When designing ETL solution for a data warehouse, it is very important to make sure your ETL process is optimized. We usually Extract data from one or more data sources, Transform the data by applying data transformations and then Load data into data warehouse. This ETL approach works fine but in certain situations or scenarios it does not works well. Let’s look at how SSIS transformations work and how we can optimize it.
In SSIS, the data flow engine uses buffers to load data into memory and then use the in-memory data sets to transform data. The data flow transformations can be categorized into
Row Transformations – These transformations process data on a record by record basis. Examples of row transformations are Data conversion, Derived column and Lookup transformations. Row transformations are also called synchronous transformations.
Partially Blocking Transformations – These transformations have multiple data inputs and the transformation cannot start until it receives data from all inputs. These transformations are asynchronous transformations. Examples include Merge, Merge Join and Union All.
Blocking Transformations – These transformations must read all input data before processing it. These transformations are also asynchronous in nature. Examples include Aggregate and Sort. For blocking transformations SSIS allocates a new buffer and a new process thread for its output data.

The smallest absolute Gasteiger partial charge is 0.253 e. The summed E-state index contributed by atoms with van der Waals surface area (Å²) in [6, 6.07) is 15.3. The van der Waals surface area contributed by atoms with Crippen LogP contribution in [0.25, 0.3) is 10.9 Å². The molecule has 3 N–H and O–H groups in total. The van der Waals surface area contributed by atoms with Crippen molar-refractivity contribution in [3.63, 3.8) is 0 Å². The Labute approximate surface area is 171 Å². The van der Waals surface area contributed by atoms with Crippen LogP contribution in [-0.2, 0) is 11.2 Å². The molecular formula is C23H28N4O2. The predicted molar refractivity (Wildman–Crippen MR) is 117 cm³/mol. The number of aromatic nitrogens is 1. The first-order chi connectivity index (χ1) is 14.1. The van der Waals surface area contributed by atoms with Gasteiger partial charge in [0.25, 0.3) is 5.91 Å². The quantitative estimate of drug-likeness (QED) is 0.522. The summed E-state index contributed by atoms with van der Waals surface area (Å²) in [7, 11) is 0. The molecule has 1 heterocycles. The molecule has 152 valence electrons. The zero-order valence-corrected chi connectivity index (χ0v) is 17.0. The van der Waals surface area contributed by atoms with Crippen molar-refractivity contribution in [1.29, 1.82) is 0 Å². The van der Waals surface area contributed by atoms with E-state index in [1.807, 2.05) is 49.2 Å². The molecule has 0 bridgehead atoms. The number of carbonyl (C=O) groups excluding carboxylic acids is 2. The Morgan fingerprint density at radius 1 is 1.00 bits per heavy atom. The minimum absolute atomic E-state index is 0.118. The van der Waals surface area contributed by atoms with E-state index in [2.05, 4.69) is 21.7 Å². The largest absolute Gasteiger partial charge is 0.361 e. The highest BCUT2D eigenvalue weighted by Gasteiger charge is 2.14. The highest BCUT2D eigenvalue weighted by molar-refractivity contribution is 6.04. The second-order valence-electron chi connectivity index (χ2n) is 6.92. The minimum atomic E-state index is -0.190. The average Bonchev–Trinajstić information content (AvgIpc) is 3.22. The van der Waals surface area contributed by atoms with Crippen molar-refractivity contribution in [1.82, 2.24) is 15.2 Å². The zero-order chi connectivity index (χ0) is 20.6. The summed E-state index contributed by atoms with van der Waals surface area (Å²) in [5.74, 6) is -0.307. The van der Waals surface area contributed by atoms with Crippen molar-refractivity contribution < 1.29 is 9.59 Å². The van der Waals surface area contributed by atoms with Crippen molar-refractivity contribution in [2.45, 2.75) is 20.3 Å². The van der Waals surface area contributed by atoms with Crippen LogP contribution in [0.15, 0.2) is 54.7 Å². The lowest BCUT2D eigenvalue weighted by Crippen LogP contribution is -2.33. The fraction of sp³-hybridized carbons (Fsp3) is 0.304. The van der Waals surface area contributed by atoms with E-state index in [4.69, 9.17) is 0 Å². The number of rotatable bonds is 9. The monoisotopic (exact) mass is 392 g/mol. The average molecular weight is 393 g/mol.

To optimize your ETL process, you should Sort or Aggregate data in the source query whenever it is possible. You can do the data conversions or add derived columns or instead of Lookup transformations, you may Join table(s) in the source query.
When you have huge number of records, I think it is best to first load all records in a staging table using a data flow component. Once records gets loaded, use one or more Execute SQL tasks to perform the required Insert/Update/Delete or any other complex operation using T-SQL query or stored procedure. This technique is called ELT (Extract, Load and then Transform). You first load all records and then transform data. In ELT, the source and destination database is the same. You may apply ELT technique on either staging database or data warehouse. First you load data in staging or data warehouse and then use SQL statements or stored procedures to do the transformations. In ELT, main processing is done by the database engine. It utilizes Query Execution Plan, Indexes and Partitions which works very well with large sets of data.
I have been using ELT in my data integration projects and I found it to be faster and more efficient compared to regular ETL. Based on your scenario, this ELT approach may lead you to a hybrid strategy like ELTL or ETLT.